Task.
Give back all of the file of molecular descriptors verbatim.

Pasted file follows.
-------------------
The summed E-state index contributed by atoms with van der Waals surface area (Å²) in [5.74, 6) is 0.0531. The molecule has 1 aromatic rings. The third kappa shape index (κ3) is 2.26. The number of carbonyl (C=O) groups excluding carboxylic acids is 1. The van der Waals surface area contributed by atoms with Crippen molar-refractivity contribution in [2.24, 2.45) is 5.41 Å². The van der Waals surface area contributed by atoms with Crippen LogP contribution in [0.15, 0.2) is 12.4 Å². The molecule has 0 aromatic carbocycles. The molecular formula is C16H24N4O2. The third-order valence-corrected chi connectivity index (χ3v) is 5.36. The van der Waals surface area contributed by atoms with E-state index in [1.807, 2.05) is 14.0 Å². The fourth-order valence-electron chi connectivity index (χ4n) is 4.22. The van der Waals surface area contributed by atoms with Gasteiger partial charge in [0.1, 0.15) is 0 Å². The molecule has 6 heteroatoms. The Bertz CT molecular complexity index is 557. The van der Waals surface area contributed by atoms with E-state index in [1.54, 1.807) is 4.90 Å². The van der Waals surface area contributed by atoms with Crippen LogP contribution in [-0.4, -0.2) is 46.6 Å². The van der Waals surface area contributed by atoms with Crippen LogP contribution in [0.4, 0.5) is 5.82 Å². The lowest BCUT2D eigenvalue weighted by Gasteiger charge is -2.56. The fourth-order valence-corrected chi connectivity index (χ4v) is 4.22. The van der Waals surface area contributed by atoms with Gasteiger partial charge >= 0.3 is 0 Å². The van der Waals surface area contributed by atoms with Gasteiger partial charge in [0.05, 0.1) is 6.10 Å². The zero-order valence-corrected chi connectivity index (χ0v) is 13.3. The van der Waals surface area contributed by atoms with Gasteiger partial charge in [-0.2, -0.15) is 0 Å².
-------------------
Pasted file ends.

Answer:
The summed E-state index contributed by atoms with van der Waals surface area (Å²) in [5.74, 6) is 0.0531. The molecule has 1 aromatic rings. The third kappa shape index (κ3) is 2.26. The number of carbonyl (C=O) groups excluding carboxylic acids is 1. The van der Waals surface area contributed by atoms with Crippen molar-refractivity contribution in [2.24, 2.45) is 5.41 Å². The van der Waals surface area contributed by atoms with Crippen LogP contribution in [0.15, 0.2) is 12.4 Å². The molecule has 0 aromatic carbocycles. The molecular formula is C16H24N4O2. The third-order valence-corrected chi connectivity index (χ3v) is 5.36. The van der Waals surface area contributed by atoms with E-state index in [1.807, 2.05) is 14.0 Å². The fourth-order valence-electron chi connectivity index (χ4n) is 4.22. The van der Waals surface area contributed by atoms with Gasteiger partial charge in [0.1, 0.15) is 0 Å². The molecule has 6 heteroatoms. The Bertz CT molecular complexity index is 557. The van der Waals surface area contributed by atoms with E-state index in [1.54, 1.807) is 4.90 Å². The van der Waals surface area contributed by atoms with Crippen LogP contribution in [-0.4, -0.2) is 46.6 Å². The van der Waals surface area contributed by atoms with Crippen LogP contribution in [0.4, 0.5) is 5.82 Å². The lowest BCUT2D eigenvalue weighted by Gasteiger charge is -2.56. The fourth-order valence-corrected chi connectivity index (χ4v) is 4.22. The van der Waals surface area contributed by atoms with Gasteiger partial charge >= 0.3 is 0 Å². The van der Waals surface area contributed by atoms with Gasteiger partial charge in [0.05, 0.1) is 6.10 Å². The zero-order valence-corrected chi connectivity index (χ0v) is 13.3. The van der Waals surface area contributed by atoms with Gasteiger partial charge in [-0.2, -0.15) is 0 Å².